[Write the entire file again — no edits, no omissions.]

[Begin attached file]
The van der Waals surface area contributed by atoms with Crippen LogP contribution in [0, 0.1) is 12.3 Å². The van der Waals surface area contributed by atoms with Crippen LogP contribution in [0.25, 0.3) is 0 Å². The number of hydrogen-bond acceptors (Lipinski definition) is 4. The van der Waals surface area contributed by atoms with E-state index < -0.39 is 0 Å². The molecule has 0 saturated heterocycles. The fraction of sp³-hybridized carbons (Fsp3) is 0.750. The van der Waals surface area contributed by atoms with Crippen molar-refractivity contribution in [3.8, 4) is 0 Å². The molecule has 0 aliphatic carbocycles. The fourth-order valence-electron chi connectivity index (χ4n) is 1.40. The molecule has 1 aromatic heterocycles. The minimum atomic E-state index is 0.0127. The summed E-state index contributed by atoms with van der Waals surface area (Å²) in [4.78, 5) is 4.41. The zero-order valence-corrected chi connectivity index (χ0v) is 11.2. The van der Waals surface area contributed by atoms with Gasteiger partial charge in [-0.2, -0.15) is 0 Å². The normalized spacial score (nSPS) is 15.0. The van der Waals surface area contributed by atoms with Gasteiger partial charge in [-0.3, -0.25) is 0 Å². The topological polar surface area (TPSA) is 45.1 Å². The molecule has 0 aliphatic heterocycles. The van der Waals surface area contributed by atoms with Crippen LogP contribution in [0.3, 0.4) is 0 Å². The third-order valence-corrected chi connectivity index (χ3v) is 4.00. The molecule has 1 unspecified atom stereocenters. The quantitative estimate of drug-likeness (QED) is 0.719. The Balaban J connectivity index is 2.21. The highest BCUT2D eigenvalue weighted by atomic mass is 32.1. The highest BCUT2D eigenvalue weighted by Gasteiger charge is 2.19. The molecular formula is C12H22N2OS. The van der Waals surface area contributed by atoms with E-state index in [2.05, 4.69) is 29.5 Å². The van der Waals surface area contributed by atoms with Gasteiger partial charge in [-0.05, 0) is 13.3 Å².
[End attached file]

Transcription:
The van der Waals surface area contributed by atoms with Crippen LogP contribution in [0, 0.1) is 12.3 Å². The van der Waals surface area contributed by atoms with Crippen LogP contribution in [0.25, 0.3) is 0 Å². The number of hydrogen-bond acceptors (Lipinski definition) is 4. The van der Waals surface area contributed by atoms with E-state index < -0.39 is 0 Å². The molecule has 0 saturated heterocycles. The fraction of sp³-hybridized carbons (Fsp3) is 0.750. The van der Waals surface area contributed by atoms with Crippen molar-refractivity contribution in [3.8, 4) is 0 Å². The molecule has 0 aliphatic carbocycles. The fourth-order valence-electron chi connectivity index (χ4n) is 1.40. The molecule has 1 aromatic heterocycles. The minimum atomic E-state index is 0.0127. The summed E-state index contributed by atoms with van der Waals surface area (Å²) in [4.78, 5) is 4.41. The zero-order valence-corrected chi connectivity index (χ0v) is 11.2. The van der Waals surface area contributed by atoms with Gasteiger partial charge in [-0.2, -0.15) is 0 Å². The normalized spacial score (nSPS) is 15.0. The van der Waals surface area contributed by atoms with Gasteiger partial charge in [-0.3, -0.25) is 0 Å². The topological polar surface area (TPSA) is 45.1 Å². The molecule has 0 aliphatic heterocycles. The van der Waals surface area contributed by atoms with Crippen LogP contribution in [0.3, 0.4) is 0 Å². The third-order valence-corrected chi connectivity index (χ3v) is 4.00. The molecule has 1 unspecified atom stereocenters. The quantitative estimate of drug-likeness (QED) is 0.719. The Balaban J connectivity index is 2.21. The highest BCUT2D eigenvalue weighted by atomic mass is 32.1. The highest BCUT2D eigenvalue weighted by Gasteiger charge is 2.19. The molecular formula is C12H22N2OS. The van der Waals surface area contributed by atoms with E-state index in [2.05, 4.69) is 29.5 Å². The van der Waals surface area contributed by atoms with Gasteiger partial charge in [-0.05, 0) is 13.3 Å².